Schönbrunn Palace and Children’s Museum

Imperial_childrens_rooms  Imperial_dress_up Imperial_dress_up2

During our brief stay in Vienna this summer, we opted to check out the Schönbrunn Palace for the day as it claims to be Vienna’s most visited tourist destination. Our intention was to spend most of our time at the Schönbrunn Children’s Museum and exploring the Palace grounds. However, a day with kids never turns out as planned (at least for us).

On arrival to the complex things went a little pear-shaped largely due to the confusing options available at the ticket counter. Of the many ticket package deals, we ended up purchasing tickets for the Palace thinking that access to the Children’s Museum was included. Our choice meant that we ended up joining another (45 min) queue to enter the actual palace itself. Not an easy feat with jet-lagged kids!

Fortunately, the Palace itself is stunning to look at and you can participate in guided tours or audio tours – of which we did neither. Indeed, Schönbrunn Palace is considered to be one Europe’s most impressive Baroque palaces. Built in 1740, the 1,441 room Palace was the summer residence of the Imperial Habsburg family.

Unfortunately our kids weren’t interested in the Palace itself, which did limit our time spent there, and we were pulled from room to room by little hands in a whirlwind tour.  Although certainly interesting to see, I would only recommend a visit to the Palace itself if you are joined by older children. Nevertheless, if I am to look on the bright side, at least we got to see it!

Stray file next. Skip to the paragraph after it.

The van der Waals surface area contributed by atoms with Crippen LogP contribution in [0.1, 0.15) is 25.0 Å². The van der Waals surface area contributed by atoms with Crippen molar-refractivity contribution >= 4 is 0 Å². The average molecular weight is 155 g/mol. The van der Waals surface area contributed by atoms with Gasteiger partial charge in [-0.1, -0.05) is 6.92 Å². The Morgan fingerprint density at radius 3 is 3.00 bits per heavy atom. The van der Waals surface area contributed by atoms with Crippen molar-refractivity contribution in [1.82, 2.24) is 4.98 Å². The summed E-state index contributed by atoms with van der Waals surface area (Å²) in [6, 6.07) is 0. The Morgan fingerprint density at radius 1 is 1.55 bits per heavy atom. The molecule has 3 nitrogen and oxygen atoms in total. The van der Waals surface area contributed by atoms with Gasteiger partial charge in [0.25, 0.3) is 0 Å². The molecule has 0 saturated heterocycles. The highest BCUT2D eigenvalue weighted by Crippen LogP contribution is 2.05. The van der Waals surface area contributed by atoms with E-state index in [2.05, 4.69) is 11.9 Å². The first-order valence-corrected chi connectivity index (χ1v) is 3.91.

Fortunately, the Palace complex is home to numerous other attractions, including a Children’s Museum, extensive gardens, the Neptune Fountain, the world’s largest gloriette, an outdoor hedge maze and a children’s playground. The entrance to Europe’s oldest zoo is also accessible from the rear of the Palace grounds.

Eventually we made it to the Children’s Museum after touring the gardens, visiting the fountain, lunching at an outdoor cafe at the zoo, exploring the hedge maze and spending time at the children’s play frame. The Children’s Museum has a separate entrance to the Palace and tickets can be purchased at the door. My kids loved this museum, and it is definitely worth a visit. Here you can explore the world of the Imperial children, dressing in their clothing, playing with their toys and games, and exploring their living quarters. There are many interactive stations scattered throughout the 14 rooms. I think the true highlight for my kids was the enormous dress-up room of baroque clothing and wigs. We spent about 2 hours at this museum and probably could have stayed longer were it not for the fact that it was closing.

Tips:

If you wish to see the Palace itself, I suggest you buy your tickets online. The Palace viewing is timed and you can avoid the long queue by booking a viewing slot online in advance.

Getting there is very easy. You can drive, but we opted instead for the U-Bahn (metro) as the stop is a short walk to the Palace entrance. Vienna’s U-Bahn is reliable and affordable and in our experience it took very little time (20 – 25 minutes) to travel to Schönbrunn from where we were staying in District 3.

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